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Natasha's Story of Childhood Cancer

On Friday May 1st 2015 my mom had to take me to the hospital. I had been feeling weakness in my left arm and leg and seeing double vision. When we got to the hospital they gave me an MRI right away. They told me the MRI was only going to take 30 minutes but when they saw my brain they kept me in there for an hour and a half.

They had found a tumour near the healthy tissues of my brainstem. It was diagnosed as DIPG (Diffuse Intrinsic Pontine Glioma) which is a cancerous tumour that is really hard to treat. It was overwhelming at first. I was terrified with what the results could have been, I had many thoughts of diseases in my mind but not once did I think a brain tumour or cancer.

Everyone kept on telling me that I wasn't going to die and that it was nobody’s fault, but I think it is easier to blame someone or something then accept it as bad luck. I had a hard time understanding that it was only bad luck and God did not put this upon me.

I have a fear. I am scared of dying. I am scared that not only will I lose the life I have worked so hard to build, but that I will not get to grow up and live a long and healthy life with the mile stones I was hoping to have.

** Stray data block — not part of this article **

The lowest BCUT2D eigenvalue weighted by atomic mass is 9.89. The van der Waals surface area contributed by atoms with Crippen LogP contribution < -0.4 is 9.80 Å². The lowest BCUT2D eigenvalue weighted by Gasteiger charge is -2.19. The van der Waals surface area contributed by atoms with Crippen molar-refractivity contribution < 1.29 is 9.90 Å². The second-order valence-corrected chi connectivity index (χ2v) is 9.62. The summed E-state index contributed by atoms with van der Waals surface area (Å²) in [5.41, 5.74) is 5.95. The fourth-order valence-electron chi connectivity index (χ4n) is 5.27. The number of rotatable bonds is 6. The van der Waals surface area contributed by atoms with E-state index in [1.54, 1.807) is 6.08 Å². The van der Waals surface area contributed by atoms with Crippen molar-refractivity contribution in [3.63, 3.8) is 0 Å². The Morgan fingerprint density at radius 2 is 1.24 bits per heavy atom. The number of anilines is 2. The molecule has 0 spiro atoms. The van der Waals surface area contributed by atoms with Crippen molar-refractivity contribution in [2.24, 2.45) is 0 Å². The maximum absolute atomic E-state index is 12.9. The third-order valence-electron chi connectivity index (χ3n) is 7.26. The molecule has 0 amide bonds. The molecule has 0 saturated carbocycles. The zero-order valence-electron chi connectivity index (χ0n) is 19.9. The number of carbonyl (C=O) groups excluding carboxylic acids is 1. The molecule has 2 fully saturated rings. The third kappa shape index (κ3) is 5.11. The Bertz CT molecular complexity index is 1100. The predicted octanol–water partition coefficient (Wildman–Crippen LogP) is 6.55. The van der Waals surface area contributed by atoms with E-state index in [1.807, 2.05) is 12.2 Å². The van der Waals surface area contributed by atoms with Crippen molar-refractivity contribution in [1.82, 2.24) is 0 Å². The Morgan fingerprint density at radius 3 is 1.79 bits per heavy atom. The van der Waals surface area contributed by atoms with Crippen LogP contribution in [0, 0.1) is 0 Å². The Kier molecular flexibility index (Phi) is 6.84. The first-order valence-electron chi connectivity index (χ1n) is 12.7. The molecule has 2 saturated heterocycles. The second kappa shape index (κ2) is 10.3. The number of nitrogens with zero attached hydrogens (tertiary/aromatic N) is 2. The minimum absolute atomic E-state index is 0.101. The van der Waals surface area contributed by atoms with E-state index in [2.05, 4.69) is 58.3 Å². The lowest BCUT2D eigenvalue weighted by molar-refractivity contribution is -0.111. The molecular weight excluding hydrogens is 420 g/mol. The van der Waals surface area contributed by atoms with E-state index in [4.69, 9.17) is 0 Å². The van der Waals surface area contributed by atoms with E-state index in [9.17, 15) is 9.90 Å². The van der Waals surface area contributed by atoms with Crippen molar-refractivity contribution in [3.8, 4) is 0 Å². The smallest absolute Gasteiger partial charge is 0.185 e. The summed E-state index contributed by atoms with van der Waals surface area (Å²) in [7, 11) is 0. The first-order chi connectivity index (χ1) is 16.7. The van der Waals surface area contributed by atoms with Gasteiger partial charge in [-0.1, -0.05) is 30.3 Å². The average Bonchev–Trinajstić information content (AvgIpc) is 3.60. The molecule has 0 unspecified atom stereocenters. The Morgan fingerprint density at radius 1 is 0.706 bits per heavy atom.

Luckily for me admitting that I'm scared of dying isn't exactly the toughest thing. It’s actually quite easy. Whether it was easy or hard, once you have accepted it you have finished step 2 to overcoming your fear.

Let’s quickly recap those steps:
1) realization (the epiphany that you have a fear)
2) acceptation (accepting that you have a fear and letting it sink in)
And this brings us to our final stage. This stage gives you an option after everything we've talked about, this gives you the freedom to decide whether you 1: face your fear or, 2: live on with this fear and, make it part of your life.

I have decided that it is not the end of the world. It turns out it can actually be just the beginning. I am facing a long hard journey ahead and I know it's not going to be easy. I am still confused by a lot of things but I do understand that I'm not alone. I realize I'm not the only 11 year old kid out there who has DIPG and I understand many have it much worse.

Some days are easier than others I’ll have to say. Even when I feel like I have no strength, no courage I still have to try. I have to try for my mom, my dad, my brother, my Oma, my family, my pets, my friends and, most of all for me.

 I plan on using my passion of writing as a weapon against cancer and people who think the next generation don't matter. I mean if we found out why kids got cancer maybe we could prevent them of ever having cancer and then we would have healthy children and adults. I can just imagine a day where everyone had a vaccine as a child and there whole life was cancer free. I am fighting for a cancer free future, are you?

"In tough times when no doors or windows would open to the call of needing, it was the light of kindness that knocked down the walls."
- Me

Follow Natasha’s journey on her blog at: http://www.prayfornatasha.squarespace.com/new-blog/